Newspaper article The Florida Times Union

Working on the First Coast; His Dream: A New Movie Studio Here Music Industry Vet with Film Experience Wants to Buy Prime Osborn for $40M

Newspaper article The Florida Times Union

Working on the First Coast; His Dream: A New Movie Studio Here Music Industry Vet with Film Experience Wants to Buy Prime Osborn for $40M

Article excerpt

Byline: Matt Soergel

Wayne Mooneyhan dreams big, and it's driving him crazy, he said, that some in Jacksonville don't see that his dream could come true.

He wants to buy the Prime Osborn Convention Center for $40 million and turn it into a giant movie soundstage. That's the first step, he's convinced, in a three-phase project that would include restaurants, clubs, a film school and a new convention center. It would, he says, turn Jacksonville into an entertainment mecca.

Mooneyhan is a music industry veteran who produced the film "Where the Red Fern Grows," starring musician Dave Matthews.

He has plans from Bastien and Associates, a high-profile California group that's designed soundstages on the West Coast and Mexico; it features Mooneyhan's project at the top of its web page. He said he's planning to partner with a California investment banking group that, at least before his project stalled, had investors willing to put up $150 million toward a studio in Jacksonville. "We're interested in bringing the money to finance the project," said Jay Bartlestone of the Private Financing Group.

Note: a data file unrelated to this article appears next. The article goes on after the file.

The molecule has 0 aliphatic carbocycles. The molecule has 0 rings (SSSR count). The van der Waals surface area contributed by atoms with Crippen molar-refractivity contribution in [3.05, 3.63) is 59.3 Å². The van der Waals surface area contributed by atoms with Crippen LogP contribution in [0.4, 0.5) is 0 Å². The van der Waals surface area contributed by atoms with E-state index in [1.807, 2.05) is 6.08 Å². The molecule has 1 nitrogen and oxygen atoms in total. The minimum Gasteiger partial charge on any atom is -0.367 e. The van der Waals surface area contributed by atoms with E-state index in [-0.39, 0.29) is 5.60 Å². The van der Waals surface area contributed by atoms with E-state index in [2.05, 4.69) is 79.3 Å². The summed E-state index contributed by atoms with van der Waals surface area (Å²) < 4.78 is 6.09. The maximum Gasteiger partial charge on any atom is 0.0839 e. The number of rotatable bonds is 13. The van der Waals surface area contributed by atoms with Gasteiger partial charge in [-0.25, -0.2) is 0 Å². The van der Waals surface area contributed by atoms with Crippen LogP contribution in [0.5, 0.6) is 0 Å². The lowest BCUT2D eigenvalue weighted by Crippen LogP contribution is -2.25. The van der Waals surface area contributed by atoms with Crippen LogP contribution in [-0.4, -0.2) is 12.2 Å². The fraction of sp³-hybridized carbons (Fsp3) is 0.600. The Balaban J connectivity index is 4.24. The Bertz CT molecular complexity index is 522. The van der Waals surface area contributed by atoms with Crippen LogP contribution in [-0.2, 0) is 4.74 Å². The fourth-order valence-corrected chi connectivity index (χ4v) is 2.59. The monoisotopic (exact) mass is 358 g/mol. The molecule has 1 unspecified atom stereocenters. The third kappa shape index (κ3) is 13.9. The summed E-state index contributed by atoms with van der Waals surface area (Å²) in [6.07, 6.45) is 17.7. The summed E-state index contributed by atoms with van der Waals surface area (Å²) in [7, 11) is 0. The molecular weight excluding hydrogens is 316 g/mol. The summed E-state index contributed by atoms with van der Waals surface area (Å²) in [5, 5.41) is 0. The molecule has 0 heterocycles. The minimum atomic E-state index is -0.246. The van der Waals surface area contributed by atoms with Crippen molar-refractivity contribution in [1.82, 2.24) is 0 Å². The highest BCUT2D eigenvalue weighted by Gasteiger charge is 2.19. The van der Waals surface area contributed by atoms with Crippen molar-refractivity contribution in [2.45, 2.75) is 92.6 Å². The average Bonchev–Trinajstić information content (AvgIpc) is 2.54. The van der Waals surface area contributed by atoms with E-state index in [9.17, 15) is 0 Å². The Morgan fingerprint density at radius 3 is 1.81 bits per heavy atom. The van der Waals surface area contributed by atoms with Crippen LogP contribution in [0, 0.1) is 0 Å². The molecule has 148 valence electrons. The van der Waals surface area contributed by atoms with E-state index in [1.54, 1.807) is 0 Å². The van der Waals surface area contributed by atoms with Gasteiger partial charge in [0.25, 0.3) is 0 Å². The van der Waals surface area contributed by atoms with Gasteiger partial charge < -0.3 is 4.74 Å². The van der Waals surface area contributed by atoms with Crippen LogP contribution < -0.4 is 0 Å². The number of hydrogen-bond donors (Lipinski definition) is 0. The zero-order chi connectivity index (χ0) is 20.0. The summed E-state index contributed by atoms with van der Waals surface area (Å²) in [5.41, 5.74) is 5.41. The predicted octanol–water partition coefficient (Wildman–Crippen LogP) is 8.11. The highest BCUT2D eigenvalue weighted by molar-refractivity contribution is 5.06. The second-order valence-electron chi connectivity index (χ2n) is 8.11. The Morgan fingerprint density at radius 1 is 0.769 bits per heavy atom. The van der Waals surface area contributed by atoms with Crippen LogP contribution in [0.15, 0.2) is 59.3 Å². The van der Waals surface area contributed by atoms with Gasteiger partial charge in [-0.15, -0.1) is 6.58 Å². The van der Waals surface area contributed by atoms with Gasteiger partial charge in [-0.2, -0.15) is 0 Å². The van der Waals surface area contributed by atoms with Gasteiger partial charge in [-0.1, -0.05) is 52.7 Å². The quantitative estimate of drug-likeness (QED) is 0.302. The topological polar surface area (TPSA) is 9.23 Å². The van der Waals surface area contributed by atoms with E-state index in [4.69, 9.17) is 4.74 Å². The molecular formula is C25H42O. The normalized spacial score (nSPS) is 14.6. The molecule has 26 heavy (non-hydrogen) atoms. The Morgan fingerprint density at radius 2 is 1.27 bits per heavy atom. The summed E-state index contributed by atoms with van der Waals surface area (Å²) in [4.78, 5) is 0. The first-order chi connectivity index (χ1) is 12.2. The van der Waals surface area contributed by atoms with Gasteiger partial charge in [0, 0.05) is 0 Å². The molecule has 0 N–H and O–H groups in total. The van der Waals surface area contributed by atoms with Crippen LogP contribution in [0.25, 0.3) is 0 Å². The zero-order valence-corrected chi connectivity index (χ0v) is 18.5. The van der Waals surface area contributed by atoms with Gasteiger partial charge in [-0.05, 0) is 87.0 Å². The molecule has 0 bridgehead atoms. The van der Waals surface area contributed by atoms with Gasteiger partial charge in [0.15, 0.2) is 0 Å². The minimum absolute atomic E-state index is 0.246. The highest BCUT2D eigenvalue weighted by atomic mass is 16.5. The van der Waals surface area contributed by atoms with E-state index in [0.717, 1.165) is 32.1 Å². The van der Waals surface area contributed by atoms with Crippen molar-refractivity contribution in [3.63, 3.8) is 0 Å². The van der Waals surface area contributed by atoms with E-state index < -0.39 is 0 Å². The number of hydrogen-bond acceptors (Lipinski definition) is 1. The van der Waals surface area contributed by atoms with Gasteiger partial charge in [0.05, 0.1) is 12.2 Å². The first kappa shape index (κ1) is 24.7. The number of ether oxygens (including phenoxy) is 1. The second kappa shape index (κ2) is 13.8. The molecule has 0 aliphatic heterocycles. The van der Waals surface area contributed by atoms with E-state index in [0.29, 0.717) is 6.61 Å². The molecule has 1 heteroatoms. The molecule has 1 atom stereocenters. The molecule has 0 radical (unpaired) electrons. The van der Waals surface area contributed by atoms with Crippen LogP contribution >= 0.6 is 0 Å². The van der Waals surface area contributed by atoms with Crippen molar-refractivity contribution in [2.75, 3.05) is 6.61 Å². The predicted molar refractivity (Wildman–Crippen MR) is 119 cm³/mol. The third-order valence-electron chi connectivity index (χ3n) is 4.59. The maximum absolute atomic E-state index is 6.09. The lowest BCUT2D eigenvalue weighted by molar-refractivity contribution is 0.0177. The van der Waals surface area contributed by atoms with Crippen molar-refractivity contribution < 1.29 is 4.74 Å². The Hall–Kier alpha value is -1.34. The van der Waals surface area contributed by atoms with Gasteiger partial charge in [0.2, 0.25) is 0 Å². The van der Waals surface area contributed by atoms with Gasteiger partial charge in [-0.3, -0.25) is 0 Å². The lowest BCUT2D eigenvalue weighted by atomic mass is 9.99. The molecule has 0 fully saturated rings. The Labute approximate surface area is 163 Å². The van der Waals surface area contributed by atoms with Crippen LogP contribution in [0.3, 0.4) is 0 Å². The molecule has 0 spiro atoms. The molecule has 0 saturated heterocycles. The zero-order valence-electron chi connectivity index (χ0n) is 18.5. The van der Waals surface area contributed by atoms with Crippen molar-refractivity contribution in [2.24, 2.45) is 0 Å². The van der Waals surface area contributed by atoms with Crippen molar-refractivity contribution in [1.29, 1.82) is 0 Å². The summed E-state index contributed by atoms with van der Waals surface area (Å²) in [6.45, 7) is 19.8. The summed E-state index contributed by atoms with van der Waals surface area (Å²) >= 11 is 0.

Filmmaker Zev Guber, who produced "The Objective" in 2008 and made the TV specials "Lost Ships" and "Mystery of the Sphinx" in the 1990s, said he has several projects he would like to shoot at the would-be soundstage and in Jacksonville. Guber has known Mooneyhan for years. "He's got a big vision and he's out there struggling to put it together, but it looks like he's determined. He's been out there for a long time."

The city's film commissioner, Todd Roobin, who met with Mooneyhan, said "it is encouraging to hear these types of ventures" and the city will promote it if it comes "to fruition." Meanwhile, Angela Spears, spokeswoman for Mayor Alvin Brown, said the administration is open to all ideas.

Mooneyhan, though, said he's had a cool reaction from the city government, which seems skeptical about the proposal he's putting forward. We spoke to him about his efforts:

Those are big plans.

Yes, they are big plans and they take an enormous amount of money. But we've been working on this for years and we have the financing for phase one. …

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